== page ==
European Law

According to the European Law pyrolysis is a form of burning as long as the resulting biochar is afterwards burned to ashes. So the only conclusion can be that there is no principle obstacle to start with petpyrolysiums.

Directive 2000/76/EC of the European Parliament

Article 3 Definitions
4. “incineration plant” means any stationary or mobile technical unit and equipment dedicated to the thermal treatment of wastes with or without recovery of the combustion heat generated. This includes the incineration by oxidation of waste as well as other thermal treatment processes such as pyrolysis, gasification or plasma processes in so far as the substances resulting from the treatment are subsequently incinerated.

This definition covers the site and the entire incineration plant including all incineration lines, waste reception, storage, on site pretreatment facilities, waste-fuel and air-supply systems, boiler, facilities for the treatment of exhaust gases, on-site facilities for treatment or storage of residues and waste water, stack, devices and systems for controlling incineration operations, recording and monitoring incineration conditions;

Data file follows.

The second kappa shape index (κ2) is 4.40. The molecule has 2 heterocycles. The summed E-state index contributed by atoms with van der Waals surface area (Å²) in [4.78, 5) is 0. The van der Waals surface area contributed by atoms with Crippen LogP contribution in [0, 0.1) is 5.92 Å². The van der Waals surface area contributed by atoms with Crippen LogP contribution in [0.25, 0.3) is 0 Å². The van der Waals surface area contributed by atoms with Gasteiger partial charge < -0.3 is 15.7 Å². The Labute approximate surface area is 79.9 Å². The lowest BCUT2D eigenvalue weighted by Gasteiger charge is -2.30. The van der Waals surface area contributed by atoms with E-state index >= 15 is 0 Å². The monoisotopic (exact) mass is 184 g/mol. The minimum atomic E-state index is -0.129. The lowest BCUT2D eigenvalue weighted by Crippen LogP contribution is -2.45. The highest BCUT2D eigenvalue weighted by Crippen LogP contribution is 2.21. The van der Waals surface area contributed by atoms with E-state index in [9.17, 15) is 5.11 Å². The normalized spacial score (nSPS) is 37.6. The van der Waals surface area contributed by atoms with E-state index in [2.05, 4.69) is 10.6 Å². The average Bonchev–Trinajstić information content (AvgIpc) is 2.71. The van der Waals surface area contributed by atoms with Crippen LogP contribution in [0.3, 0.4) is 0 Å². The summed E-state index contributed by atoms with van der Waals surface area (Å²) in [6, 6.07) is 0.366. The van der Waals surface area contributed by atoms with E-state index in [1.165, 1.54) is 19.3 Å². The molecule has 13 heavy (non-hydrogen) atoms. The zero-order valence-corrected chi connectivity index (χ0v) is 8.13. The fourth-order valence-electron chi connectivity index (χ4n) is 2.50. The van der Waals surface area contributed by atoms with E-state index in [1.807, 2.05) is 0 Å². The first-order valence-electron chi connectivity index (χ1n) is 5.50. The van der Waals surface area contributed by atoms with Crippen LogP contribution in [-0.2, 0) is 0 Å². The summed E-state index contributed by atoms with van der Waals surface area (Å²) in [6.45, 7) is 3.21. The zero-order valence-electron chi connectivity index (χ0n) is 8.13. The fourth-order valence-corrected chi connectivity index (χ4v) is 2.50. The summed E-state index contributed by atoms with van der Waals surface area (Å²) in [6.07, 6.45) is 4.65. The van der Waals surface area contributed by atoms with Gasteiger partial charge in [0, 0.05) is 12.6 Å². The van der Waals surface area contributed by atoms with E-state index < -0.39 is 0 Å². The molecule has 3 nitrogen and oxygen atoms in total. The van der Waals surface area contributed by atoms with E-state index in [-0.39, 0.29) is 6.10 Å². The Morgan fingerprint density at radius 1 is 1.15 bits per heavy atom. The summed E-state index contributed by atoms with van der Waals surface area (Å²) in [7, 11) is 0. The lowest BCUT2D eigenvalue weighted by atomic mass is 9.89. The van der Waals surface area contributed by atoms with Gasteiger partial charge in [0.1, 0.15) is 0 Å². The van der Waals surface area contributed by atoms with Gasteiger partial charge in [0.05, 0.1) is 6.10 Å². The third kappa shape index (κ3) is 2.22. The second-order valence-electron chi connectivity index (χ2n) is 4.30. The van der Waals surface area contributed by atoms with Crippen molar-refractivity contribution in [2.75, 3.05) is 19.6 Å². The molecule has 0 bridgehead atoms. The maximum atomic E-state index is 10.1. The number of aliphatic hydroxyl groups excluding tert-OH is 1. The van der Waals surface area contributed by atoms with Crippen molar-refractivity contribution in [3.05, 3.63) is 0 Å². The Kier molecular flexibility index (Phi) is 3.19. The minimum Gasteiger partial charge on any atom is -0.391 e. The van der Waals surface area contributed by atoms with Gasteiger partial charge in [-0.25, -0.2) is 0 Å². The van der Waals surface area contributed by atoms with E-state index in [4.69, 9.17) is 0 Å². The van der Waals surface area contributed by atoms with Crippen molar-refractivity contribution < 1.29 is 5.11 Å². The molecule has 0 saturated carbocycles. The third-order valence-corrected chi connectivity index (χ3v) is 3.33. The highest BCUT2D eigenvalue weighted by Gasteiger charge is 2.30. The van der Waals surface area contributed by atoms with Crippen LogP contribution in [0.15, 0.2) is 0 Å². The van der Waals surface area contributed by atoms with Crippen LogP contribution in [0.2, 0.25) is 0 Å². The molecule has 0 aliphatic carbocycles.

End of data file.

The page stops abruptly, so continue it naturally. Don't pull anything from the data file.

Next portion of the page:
Article 2 Scope
1. This Directive covers incineration and co-incineration plants.
2. The following plants shall however be excluded from the scope of this Directive:
(b) Experimental plants used for research, development and testing in order to improve the incineration process and which treat less than 50 tonnes of waste per year.


About Egidius Kuhlmann

Reading about peak-oil, overpopulation, “Terra Preta” and biochar in 2009 and after making batches biochar for soil improvement from garden residue, I thought, why not make biochar from corpses. Deeply worried about the unsustainable path 'we' as humanity have taken, I see a future where fossil fuels are scarce, the western economic growth model in tatters, the global temperature rises due to the CO2 concentration in the atmosphere with an growing population reaching billions more humans than is sustainable? Thinking along those paths, the question “how can we dispose so efficiently and with the least amount of energy of human remains” became the starting point.
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